And it’s the same with Doctor Who, throughout the original run. Of the attempts to create a believable working-class companion, only one is really successful, and that’s a character from the mid-Sixties (and before you object, Ace just comes across as a middle-class girl pretending to be ‘street’ most of the time). Honorable mention for Sergeant Benton, though.

The rest of the time, you’re only really likely to meet anyone working class if you go out into the countryside, and even then they’ll probably be a comedy yokel or tramp. I suppose one has to mention Drax from The Armageddon Factor at this point: Drax is a Time Lord and old mucker of the Doctor’s, who he bumps into off in deep space somewhere. Drax has spent so much time in 20th century London he’s gone native and developed a Cockney accent. The crucial thing is that Drax’s accent is irrelevant to the plot – it’s simply a character quirk, and one that to me seems deeply tied up with the fact that he’s basically a comic-relief sidekick to the Doctor.

'Cor blimey guv'nor. Strike a light. Would you Adam'n'Eve it?' etc. etc.

Things improve a bit as the series goes on – though not a huge amount, the ‘girl gangs’ of Paradise Towers still talk like they’ve all been to Roedean – and it does score a definite success in Survival, with its depiction of Ace’s old friends and their haunts in a London suburb of tower blocks and vandalised community centres.

It’s become a bit of a cliché to marvel at the continuity of tone and setting between Survival and Rose, as though one could watch the entire series in sequence and barely notice the transition (and it’s hardly as if either was particularly representative of the series at the time). But one way in which Rose is very much signalling a change of approach is in the social background of its characters.

In the first year of the revived show, there are probably more significant and serious working-class characters than in any five or six of the old run – most obviously there are Rose, Mickey, and Jackie, but in addition to that there’s Raffalo the space-plumber, Gwyneth the maid, all the people at the wedding the Reapers crash, Nancy and her kids, Lynda with a Y… admittedly, some of them come from different societies to ours, but the creative decisions were made to have them dress and talk in way that hits a particular set of cues.

And there’s no overlooking the fact that Russell T Davies even has a damn good try at making the Doctor seem working-class. On the face of it this seems an absurd proposition – not only is his general demeanour that of a brilliant academic, he’s a Lord, for heaven’s sake – but the strengths of the scripting and Christopher Eccleston’s performance are such that, somehow, the quintessential Doctor survives beneath the jeans and leather jacket and accent (one of the very few good gags in Adam Roberts’s Doctor Who parody E.T. Shoots And Leaves was his summarisation of Eccleston’s Doctor as being performed in the style of ‘an unemployed northern builder on E’ – funny, because it’s ultimately true).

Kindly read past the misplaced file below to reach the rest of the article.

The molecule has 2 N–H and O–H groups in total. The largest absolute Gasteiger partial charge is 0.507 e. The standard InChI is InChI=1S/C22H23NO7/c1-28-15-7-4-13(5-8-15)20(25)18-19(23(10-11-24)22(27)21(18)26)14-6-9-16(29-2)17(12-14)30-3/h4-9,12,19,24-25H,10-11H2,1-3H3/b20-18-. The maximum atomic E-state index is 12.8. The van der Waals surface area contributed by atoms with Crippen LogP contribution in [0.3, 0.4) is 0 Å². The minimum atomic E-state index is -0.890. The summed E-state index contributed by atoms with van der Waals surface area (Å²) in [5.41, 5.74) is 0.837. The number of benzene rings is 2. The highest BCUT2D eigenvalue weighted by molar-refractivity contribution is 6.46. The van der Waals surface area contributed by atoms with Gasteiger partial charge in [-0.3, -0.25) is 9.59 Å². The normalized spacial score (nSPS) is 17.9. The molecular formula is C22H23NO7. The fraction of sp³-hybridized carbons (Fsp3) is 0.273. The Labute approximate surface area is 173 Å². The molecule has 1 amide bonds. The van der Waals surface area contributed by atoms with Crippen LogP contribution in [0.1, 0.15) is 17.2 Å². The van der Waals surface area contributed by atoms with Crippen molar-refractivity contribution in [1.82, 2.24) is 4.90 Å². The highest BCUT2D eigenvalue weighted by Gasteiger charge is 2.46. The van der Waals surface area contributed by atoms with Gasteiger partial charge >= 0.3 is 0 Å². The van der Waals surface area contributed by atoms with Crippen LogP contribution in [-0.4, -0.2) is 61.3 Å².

His Lordship, slumming it with the chavs.

I’m not sure how much of this was what you’d call a conscious decision on Rusty’s part – nearly all his work outside Who-world operates in this kind of narrative space, with characters from this sort of background. His background writing for soap operas may be significant, or it may just be the way his creativity operates. Certainly it works well in terms of making the revived series accessible to a wider audience, which was doubtless a major concern at the time, although the insertion of the ‘soap opera’ element drew heavy flak from some parts of the fanbase.

It is curious, though, that ever since 2005 the series appears to have slowly creeping back towards its former position. David Tennant’s Mockney accent is just that – no-one in the show seems to read anything into it regarding his background. Post-Rose, the Doctor’s associates have generally gone back to being from the professions – Martha’s a doctor, Jackson Lake is a teacher, Adelaide is a scientist, Christina is a fellow toff – although of course Donna and her grandad don’t quite fit this pattern. (We should remember that Donna was originally only written as a one-off character, and Martha’s replacement was planned to be Penny the journalist.)           

Post-Davies, this shift has only accelerated: you couldn’t describe Matt Smith’s deranged boffin as being in any way down to Earth or recognisable as someone you might meet in everyday life, while Amy Pond hails from a picture-book country village rather than a housing estate or suburban street. The general tone is now fairy-tale rather than soap opera, though it hasn’t abandoned everyday life entirely: putting the Doctor into just such a setting is the whole point and joy of The Lodger, for instance.

And, so far as one can tell, this return to a slightly more ‘classic’ style doesn’t seem to have compromised the series’ mass appeal in any way. Does this mean Rusty was being overcautious in the way he pitched his earlier work on the show? Well, I don’t know; maintaining a big audience isn’t the same thing as attracting one in the first place, after all, and I can quite see why he wouldn’t want to take any chances. And as I said, I doubt it was entirely a considered choice on his part.